Prompted by a plea for having no wind
generators in another thread:
KISS Balancing and wind generator noise
noises aren't entirely the fault of blade design.
Sometimes it's also a matter of balance.
I have one of the large-fan versions, a KISS, with which we are well
pleased, despite its having been very abused in our 14 years of use
(which included a 12-hour salt water
immersion and an extended fresh
immersion, both of which responded to a spraydown with fresh
, an air-dry, and spray with Corrosion
Block before reassembly).
However, a balancing axle is available. A static balance may match by
weight, but does not include rotational forces. If you have a
different model wind generator
, you may have to fabricate a balancing
axle; it will be well worth the effort.
KISS is no longer made, but new blades and hub are available from the
prior manufacturer (now retired). The blades are gram-matched,
ostensibly meaning that when you mount them, all is good.
Not so fast, Bucko. Dynamic balance that rig!
I used lead tape. In order to balance (see below on my modus), it
took over a foot on two of the blades. It has to be done in a
, of course. And, natch, I attach at the back
side of the blade so as to not muck with the aerodynamics.
Here's how I measure whether I'm truly balanced or not:
My not-perfectly straight-flat workbench in the walkthrough has a
fiddle. I find a level spot (how full the tanks
are, and davits
so on affects that) for one end of the axle, and use an aluminum
torpedo level for the other. If both ends are level, it should not
rotate if it's balanced. When it IS balanced, a slight tilt of the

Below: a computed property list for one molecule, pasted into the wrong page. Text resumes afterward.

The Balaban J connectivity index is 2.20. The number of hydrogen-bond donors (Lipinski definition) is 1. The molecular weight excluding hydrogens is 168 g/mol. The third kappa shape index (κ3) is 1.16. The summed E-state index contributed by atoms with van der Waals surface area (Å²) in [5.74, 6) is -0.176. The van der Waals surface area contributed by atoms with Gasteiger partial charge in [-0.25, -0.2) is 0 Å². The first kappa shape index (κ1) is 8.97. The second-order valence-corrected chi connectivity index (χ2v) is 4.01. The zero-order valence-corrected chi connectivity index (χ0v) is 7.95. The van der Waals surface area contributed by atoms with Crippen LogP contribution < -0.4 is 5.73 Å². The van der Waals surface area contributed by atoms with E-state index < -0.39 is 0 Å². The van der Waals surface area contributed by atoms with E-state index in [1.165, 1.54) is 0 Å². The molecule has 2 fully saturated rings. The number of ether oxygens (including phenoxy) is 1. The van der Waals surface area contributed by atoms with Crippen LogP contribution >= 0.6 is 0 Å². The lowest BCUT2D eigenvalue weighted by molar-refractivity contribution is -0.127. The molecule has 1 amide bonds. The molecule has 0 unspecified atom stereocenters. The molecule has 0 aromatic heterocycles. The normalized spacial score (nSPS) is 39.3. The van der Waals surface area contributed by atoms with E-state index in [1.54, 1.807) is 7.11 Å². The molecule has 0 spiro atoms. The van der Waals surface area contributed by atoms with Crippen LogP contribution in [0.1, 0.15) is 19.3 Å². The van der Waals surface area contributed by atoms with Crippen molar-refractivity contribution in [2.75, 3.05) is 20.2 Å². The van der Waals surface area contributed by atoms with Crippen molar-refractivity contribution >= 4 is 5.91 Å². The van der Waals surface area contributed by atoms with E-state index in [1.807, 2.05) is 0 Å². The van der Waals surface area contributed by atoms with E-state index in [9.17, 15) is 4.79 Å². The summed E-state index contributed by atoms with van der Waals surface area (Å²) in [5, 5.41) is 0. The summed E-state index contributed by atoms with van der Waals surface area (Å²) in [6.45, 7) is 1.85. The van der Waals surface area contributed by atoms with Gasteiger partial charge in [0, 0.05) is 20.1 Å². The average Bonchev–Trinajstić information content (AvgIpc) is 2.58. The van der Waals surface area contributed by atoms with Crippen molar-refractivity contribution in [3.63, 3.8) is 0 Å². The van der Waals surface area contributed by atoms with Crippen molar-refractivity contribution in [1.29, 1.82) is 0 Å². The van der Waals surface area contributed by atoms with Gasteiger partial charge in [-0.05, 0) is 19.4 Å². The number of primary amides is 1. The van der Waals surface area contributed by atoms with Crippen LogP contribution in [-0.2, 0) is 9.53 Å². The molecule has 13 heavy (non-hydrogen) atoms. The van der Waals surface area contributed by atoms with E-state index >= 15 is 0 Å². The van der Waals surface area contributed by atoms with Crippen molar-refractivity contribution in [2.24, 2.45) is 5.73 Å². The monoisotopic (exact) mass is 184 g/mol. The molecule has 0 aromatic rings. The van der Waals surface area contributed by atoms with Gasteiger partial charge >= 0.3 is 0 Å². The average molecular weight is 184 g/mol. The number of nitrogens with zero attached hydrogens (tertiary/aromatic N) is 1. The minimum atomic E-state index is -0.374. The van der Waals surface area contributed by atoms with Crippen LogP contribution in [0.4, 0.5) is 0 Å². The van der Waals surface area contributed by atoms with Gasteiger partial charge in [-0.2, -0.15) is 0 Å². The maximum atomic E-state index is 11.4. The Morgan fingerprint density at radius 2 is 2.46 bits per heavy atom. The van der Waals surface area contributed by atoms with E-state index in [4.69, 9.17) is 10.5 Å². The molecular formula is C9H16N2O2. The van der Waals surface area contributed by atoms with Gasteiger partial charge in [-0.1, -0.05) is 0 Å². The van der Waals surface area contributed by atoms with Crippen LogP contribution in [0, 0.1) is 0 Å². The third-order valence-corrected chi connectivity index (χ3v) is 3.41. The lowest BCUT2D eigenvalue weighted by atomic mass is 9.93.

level (max bubble-touch, not way off) will cause the blade to rotate
with the axle heading downhill. As my axle ends are about 1/4 inch,
you can imagine that it takes a fair amount of torque to move a 30"
blade - but, while slow, it WILL rotate, but not do so when level.
I put on the tape in amounts I estimate will work
(it comes with a
plastic sheet backing, like you'd find on double-stick tape rolls),
sticking the ends lightly, initially. I start with one end relatively
close to the hub. Some fiddling with how far out the tape is, and I'm
close. When I have it reasonably close, with tape on two of the three
blades, I get down to fine tuning.
By "close" I mean that the blades will rotate, but only slowly, with
the bare blade light. By that I mean that regardless of whether I
start the blade at 8 or 4 in clock position, it wants to rise to the
top from there. I then remove all the protective tape and fully
attach the lead.
I then start, with a utility knife, removing segments of the tape from
the ends to balance (slice gently so as to not damage the blade).
Keep your pieces; you likely will have to fiddle with matching up the
two weighted blades; mine are as small, as I get close, as 1/8" - but
if handled carefully, will re-adhere. I start relatively large and
get smaller as I approach nirvana
In the end, my metric is that the unweighted (now "heavy") blade, from
either 10 or 2 clock positions, takes a minute or more to reach
bottom - and that I can make the smallest adjustment to 'level' and
also have it turn.
The difference, at least in our KISS, is stark. A mere
Whiiiiissssshhhh, instead of a moan or groan or roar.
I suspect that any blade set could be similarly balanced, whether KISS
or not. If you can put your hand on however it's mounted, and can
feel vibration in the pole, likely your blades are not really
balanced, even if your blade weights are within micrograms of each